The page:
Day: August 3, 2019

KORIO & JEPKOSGEI RUN AWAY WITH B2B WINS

Cape Elizabeth, ME. –

Portland Head Light, the oldest commissioned lighthouse in the USA, overlooking the finish line.

Kenyans Joyciline Jepkosgei  and Alex Korio broke free early and cruised home to easy wins today at the 22nd TD Beach to Beacon 10K. Joyciline finished and 31:05, a fine, but not spectacular time on an ideal day with start temperatures under 70°F no breeze and low humidity. The victory is equal to her win last week at the Quad City Times Bix 7 Road Race in Davenport, Iowa.

In the men’s race, Alex Korio took control of the race from the airhorn start and within the first half–mile the competition had been whittled to four with Korio fronting fellow Kenyan Jarius Birech, Belgian Bashar Abdi, and Australian Brett Robinson.

#19 Robinson, #9 Bashir Abdi, #1 Korio and #4 Birech pulling free early.

They hustled through the opening mile in 4:24. Last year under heavy humidity New Zealand’s Jake Robertson blitzed a 4:15 opener on his way to a runaway 27:37 win, the third fastest time in race history. But the opening mile has fallen as fast as 4:08 in the past when going out very hard with the tactic of the day. It has also gone out as slow as 4:51 when the heat was on.

58:51 Half-Marathon man Korio applying pressure in mile 2. Birech in second, Abdi in third, Robinson fourth.

Today, Korio opened his winning margin as the course turned right off Route 77 onto Old Ocean House Road. Mile 2 tumbled in 4:30 (8:54) with the third mile evaporating in 4:21 (13:15).

Up close and personal

Korio was a late entrant into the race, only arriving last night at 7 PM from Kenya. Several Kenyan athletes who had been okayed for travel visas six weeks ago did not receive them until yesterday, while 2016 third-place finisher William Sitonic was involved in a minor car accident on his way to the Nairobi airport. Though the accident was not serious, it was enough to keep him off the flight and at home.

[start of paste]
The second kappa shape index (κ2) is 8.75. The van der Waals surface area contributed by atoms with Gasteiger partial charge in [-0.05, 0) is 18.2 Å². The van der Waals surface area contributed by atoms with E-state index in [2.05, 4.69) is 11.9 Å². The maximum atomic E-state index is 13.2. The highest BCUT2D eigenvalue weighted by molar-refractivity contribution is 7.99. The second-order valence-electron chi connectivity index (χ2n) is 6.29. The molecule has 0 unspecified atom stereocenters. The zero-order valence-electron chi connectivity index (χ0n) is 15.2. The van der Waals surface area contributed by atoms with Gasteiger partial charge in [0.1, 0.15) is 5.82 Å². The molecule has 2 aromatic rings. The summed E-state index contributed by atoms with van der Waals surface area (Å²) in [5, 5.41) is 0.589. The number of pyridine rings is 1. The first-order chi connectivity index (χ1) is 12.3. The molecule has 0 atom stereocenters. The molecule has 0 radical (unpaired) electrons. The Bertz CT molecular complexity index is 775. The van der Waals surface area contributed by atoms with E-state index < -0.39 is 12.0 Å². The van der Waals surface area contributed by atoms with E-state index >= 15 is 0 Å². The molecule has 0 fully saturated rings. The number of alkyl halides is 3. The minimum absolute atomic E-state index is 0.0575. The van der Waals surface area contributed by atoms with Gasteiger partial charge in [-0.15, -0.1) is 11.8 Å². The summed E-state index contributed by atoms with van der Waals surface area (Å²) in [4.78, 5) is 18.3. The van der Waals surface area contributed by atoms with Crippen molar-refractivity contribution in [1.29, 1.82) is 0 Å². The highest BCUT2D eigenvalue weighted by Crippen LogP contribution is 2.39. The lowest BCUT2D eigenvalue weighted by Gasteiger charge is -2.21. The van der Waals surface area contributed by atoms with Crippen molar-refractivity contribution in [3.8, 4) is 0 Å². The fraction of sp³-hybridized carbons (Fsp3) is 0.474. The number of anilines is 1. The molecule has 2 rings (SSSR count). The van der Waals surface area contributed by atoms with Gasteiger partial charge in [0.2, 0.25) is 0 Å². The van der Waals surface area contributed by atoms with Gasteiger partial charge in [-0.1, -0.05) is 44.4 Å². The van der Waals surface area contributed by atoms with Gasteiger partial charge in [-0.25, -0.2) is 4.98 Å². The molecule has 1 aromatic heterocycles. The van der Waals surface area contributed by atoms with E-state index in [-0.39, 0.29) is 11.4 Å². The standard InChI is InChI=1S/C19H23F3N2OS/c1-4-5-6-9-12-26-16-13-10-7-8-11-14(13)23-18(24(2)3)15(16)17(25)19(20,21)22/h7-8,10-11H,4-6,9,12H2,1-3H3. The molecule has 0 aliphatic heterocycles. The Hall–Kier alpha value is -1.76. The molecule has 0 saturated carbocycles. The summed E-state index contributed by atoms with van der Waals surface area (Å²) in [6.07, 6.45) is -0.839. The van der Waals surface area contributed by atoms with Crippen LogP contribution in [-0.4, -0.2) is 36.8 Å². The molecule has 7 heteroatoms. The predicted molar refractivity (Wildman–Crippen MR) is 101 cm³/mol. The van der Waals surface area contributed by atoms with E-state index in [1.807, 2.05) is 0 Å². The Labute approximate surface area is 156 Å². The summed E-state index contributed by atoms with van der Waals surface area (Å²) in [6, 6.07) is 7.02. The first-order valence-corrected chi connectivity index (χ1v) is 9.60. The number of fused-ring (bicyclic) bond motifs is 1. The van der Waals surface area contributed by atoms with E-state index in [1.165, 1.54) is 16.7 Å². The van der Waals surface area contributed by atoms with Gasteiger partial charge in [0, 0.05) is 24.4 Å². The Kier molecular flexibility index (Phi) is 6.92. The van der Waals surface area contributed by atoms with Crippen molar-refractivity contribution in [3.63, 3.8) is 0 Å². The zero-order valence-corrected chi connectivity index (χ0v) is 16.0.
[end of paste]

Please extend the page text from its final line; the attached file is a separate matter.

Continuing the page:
Korio’s leads swelled to 14 seconds as he passed 5K in 14:43. And now it was a matter of time

Turning onto Shore Road heading to Mile 4.

The 4th mile fell in 4:24 and five in 4:22, and suddenly the course record was at least within sniffing distance. But though he pushed, Alex could only notch the second fastest time in Beach to Beacon history, winning in 27:34, six seconds shy of Gilbert Okari’s 2003 course record.

Final Stride! 27:34 second fastest time ever at B2B
(Photo courtesy of Bill Nickerson)

But his winning margin of 54 seconds over runner up Jairus Birech (27:34 to 28:28) was an event record, beating last year’s 50-second margin by Jake Robertson over Stephen Sambu. Bashir Abdi finished third in 28:35, and Brett Robinson fourth in 28:43, coming home just as they started out in the first mile.

World record holder at 10K Joyciline Jepkosgei (29:43) made quick work of the other women, winning over defending champion Sandrafelis Chebet 31:05 to 31:37. Charlotte “Charley” Purdue of the UK took third and 32:17.

Fauble the top American finishing sixth in 28:58. Bumbalough just behind in 29:00.

In the American male division, a real battle was fought until the final mile when Scott Fauble of Northern Arizona Elite (28:58) of Flagstaff bested Bowerman TC standouts Andrew Bumbalough (29:00)and Chris Derrick (29:02) with Saucony-sponsored Noah Droddy of Boulder, Colorado finishing 4th in the American division. Overall the Americans finished in sixth, seventh, eighth, and ninth overall.

In the women’s American division, 2015 bronze medalist in the world championships in 10,000m Emily Infeld took fourth overall and top American.  Second-place went to Becky Wade of Colorado who was seventh overall.  Third-place to Katie Newton of the BAA out of Belmont, Massachusetts in ninth place.

Race founder Joan Benoit Samuelson greets finishers at Ft. Williams Park.

Skies turned gray as the awards were handed out, but the spirit of the day and that of race founder Joan Benoit Samuelson provided plenty of cheer to the 8000 competitors in Maine’s largest road race and one of the world’s most prestigious.

Heading home after the annual Lobster Bake at Ft. Williams Park.

END

 

 

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